Several years ago, Laurie Michaels was at an arts event with friends in business and philanthropy. They started talking about the mind-boggling obstacles that emerge unexpectedly during the course of charitable projects, often derailing years of planning and millions in funding, while leaving urgent human problems unsolved.
Like the time a U.S. medical nonprofit was set to roll out a childhood vaccine program in Africa, only to encounter a compliance snare that added $40,000 in unfunded costs to the project, bringing it to a halt.
Then there was the costly glitch that prevented expensive medical equipment from being delivered to a hospital in Kenya. The severe flooding that damaged road-building machinery and derailed an ambitious infrastructure project in Bolivia. And the women’s education program that needed a new home base after an onslaught of political violence in Burundi.
Michaels, a clinical psychologist in Aspen, Colorado, was dumbfounded. “Why doesn’t someone solve this?” she wanted to know. One of her friends, co-chair of an international foundation, had an answer: Why not you?
Seizing the challenge, Michaels established Open Road Alliance in 2012. The philanthropic initiative provides quick-response contingency funding for global humanitarian projects thwarted by unforeseen roadblocks. Open Road Alliance fills financial gaps – often just a fraction of a project’s overall budget – that were not anticipated in initial planning and funding processes. In this way, the initiative keeps projects and their impact on track.
“It never occurred to me there weren’t other people out there doing contingency funding,” Michaels recalled.
Her realization came at an opportune moment: Michaels was transitioning from years of private practice in counseling psychology and sought new opportunities in philanthropy. She had served on the board of directors of the Aspen Community Foundation for more than a decade, including a term as board chair.
Since Open Road Alliance began, it has dispersed more than 150 emergency grants and about 50 bridge loans totaling more than $28 million. The organization’s contingency funding, with grants averaging $75,000 per project, has enabled international projects totaling more than $300 million to move to completion.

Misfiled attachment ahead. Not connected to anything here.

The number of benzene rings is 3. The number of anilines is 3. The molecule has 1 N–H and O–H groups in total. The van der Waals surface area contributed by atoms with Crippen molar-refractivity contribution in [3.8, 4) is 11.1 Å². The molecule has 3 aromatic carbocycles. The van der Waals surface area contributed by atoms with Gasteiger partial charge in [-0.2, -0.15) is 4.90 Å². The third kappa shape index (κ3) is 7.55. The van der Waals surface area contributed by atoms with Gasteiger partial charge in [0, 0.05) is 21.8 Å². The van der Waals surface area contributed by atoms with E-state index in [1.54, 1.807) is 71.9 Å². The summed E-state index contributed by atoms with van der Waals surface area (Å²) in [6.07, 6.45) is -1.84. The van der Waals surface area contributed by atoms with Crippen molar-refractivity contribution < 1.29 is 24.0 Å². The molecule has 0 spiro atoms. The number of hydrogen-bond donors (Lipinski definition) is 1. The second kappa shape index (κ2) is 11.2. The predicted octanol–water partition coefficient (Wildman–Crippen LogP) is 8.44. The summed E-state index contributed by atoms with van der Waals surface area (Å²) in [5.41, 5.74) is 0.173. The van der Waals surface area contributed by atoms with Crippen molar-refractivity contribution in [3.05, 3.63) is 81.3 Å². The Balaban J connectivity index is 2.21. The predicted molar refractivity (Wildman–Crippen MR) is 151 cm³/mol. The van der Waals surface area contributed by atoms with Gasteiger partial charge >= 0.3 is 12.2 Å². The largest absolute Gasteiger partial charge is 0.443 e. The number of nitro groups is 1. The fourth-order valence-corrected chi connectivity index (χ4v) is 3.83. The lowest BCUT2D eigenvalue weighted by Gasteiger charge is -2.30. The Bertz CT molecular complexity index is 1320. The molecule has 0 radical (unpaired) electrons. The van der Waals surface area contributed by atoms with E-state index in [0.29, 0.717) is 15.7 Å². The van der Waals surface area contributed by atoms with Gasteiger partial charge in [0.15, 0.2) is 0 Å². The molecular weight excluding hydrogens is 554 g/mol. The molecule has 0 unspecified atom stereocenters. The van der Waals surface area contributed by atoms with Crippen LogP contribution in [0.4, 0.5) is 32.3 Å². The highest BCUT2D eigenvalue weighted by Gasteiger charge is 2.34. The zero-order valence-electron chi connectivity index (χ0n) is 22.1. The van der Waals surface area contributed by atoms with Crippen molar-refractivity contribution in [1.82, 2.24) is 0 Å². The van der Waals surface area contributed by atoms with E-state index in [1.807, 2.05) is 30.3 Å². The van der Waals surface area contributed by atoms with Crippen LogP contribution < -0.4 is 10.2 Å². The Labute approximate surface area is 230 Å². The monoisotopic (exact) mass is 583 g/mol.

As Caroline Bressan, the initiative’s director of social investments, explained in an interview with Bloomberg, Open Road Alliance focuses on unexpected obstacles, not mistakes. “We like to say it’s an ‘Oh, my God,’ not an ‘Oops,’ and we can help solve their problem,” Bressan said.
In the course of this work, Michaels and Open Road Alliance have become leading advocates for improved risk management in philanthropy – urging grantees and funders to effectively define, discuss, assess, and address risks during project funding and implementation, much as the private sector routinely confronts risk.
The need is clear: One in five projects, or about 20 percent, encounters unforeseen external challenges that require additional funding for completion, according to research conducted by Open Road Alliance and published in The Foundation Review.
“It’s not a sector that’s built to accommodate risk. It doesn’t think about it very well, and it doesn’t manage it very well,” Michaels said.
After growing up in Connecticut, Michaels earned a bachelor’s degree in English from Williams College. Her brother introduced Michaels to Colorado State University, and she moved to Fort Collins to earn a master’s degree in psychology in 1981 and a doctorate in counseling psychology in 1983. She returned to the East Coast to launch a career helping patients with behavioral and mental-health struggles, later returning to Colorado to settle with her family in Aspen.
It appeals to Michaels that her nonprofit functions as a fast-action committee, stepping in to aid humanitarian efforts that were earlier fully vetted by primary funders, typically government agencies, private foundations, and nongovernmental organizations. The approach means Open Road Alliance has a catalytic effect, leveraging primary funding for impact.
“It relates a little bit to how I am as a therapist. ‘Let’s be practical. Let’s fix this,’” she said. “Working with people in therapy, I always started with, ‘What’s the problem? What do you need, and how do we go about fixing it, and then move on?’”
Yet her passion for philanthropy arises from core concerns about human welfare.
Michaels pointed to a research project in Burundi designed to assess the effects of fortified rice on children suffering from inadequacies in essential dietary vitamins and minerals. Open Road Alliance provided $40,000 that enabled the project to overcome a bureaucratic hurdle in its proof-of-concept stage; thus, the study moved to a clinical trial, resulting in government approval and availability of the fortified rice for a chronically malnourished population.
“What’s of interest to me is helping other people,” Michaels said. “That’s what matters. That’s what is meaningful.”